3. Find the closest index to the current mouse position
    • const index = Math.round((e.clientX - containerLeft) / segmentWidth)
  4. Clamp that index the min and max values allowed
    • const clampedIndex = clamp(index, 0, stops.length - 1);
  5. And update the value to reflect the change
    • onChange(clampedIndex);

onPointerUp then cleans up the pointermove event listener.

This pattern of setting move/up listeners in the down handler was new to me and is something to keep in mind when looking through DnD libraries. Thanks Alan for walking me through it!

Syncing position with value

Ok so our value is updating, but the thumb is still not moving. Let's

1 - Create state to hold thumb position

const [position, setPosition] = useState(0)

2 - Create an effect that sets thumb position on first render

useEffect(() => {
    if (!container.current) return
    const { width: containerWidth } = container.current.getBoundingClientRect()
    const segmentWidth = containerWidth / (stops.length - 1)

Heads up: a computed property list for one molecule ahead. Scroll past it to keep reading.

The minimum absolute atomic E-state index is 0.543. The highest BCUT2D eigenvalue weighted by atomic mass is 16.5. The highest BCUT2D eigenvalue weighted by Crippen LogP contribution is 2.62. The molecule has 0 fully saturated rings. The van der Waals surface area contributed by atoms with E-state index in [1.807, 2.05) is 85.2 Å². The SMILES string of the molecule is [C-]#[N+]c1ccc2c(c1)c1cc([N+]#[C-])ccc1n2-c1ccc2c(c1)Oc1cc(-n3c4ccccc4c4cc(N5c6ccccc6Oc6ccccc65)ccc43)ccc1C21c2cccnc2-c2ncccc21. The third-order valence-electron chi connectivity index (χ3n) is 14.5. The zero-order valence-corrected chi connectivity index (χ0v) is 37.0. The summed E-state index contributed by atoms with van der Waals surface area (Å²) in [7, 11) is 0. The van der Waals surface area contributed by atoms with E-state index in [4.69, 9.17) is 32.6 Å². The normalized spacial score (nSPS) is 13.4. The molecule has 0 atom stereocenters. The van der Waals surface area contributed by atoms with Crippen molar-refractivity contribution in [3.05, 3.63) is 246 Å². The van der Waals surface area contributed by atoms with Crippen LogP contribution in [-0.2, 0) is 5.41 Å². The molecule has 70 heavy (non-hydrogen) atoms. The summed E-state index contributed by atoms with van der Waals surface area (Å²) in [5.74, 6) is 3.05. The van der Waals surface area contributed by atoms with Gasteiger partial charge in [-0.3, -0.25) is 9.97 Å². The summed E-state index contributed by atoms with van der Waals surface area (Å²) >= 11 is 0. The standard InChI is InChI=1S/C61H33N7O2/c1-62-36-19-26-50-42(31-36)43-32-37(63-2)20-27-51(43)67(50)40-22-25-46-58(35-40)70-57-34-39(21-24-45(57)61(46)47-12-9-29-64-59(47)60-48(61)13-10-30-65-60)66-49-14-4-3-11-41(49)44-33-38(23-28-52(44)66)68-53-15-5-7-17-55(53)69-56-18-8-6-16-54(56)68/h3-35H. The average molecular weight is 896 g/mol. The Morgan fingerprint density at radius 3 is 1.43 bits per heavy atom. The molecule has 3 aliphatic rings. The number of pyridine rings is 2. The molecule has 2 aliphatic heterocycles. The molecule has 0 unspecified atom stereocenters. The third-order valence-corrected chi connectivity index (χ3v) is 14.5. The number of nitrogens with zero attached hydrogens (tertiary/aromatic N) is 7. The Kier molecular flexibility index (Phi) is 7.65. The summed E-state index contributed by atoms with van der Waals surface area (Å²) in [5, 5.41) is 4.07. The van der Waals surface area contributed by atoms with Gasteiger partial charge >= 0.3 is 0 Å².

setPosition(value * segmentWidth)
}, [])

/* ... */

position != null && <motion.div /* */ />
  • setPosition(value * segmentWidth);

    • With the segment derived from the container and number of stops we can set position by multiplying value and segementWidth
  • position != null

    • Then we can conditionally render our thumb to appear on render #2 once the effect has initialized position

3 - Update our onPointerMove to keep position in sync with value

function onPointerMove(e:PointerEvent) {
+   setPosition(clampedIndex * segmentWidth);
    onChange(clampedIndex);
}

and 4 - Animate the thumb based on the position

<motion.div
    /* ... */
    className={classNames(
        'z-10 absolute left-0 top-1/2 w-7 h-7 sm:w-8 sm:h-8 rounded-full border-medium hover:border-dark border-2 shadow-[0px 4px 12px 0px #AB87FF1A] bg-white select-none cursor-ew-resize outline-offset-8 transition-colors',
    )}
    initial={false}
    animate={{
        x: position - 14,
        y: '-50%',
    }}
    /* ... */
/>
  • absolute left-0 top-1/2 + y:-50%
    • Here we are absolutely positioning the thumb left aligned and vertically centered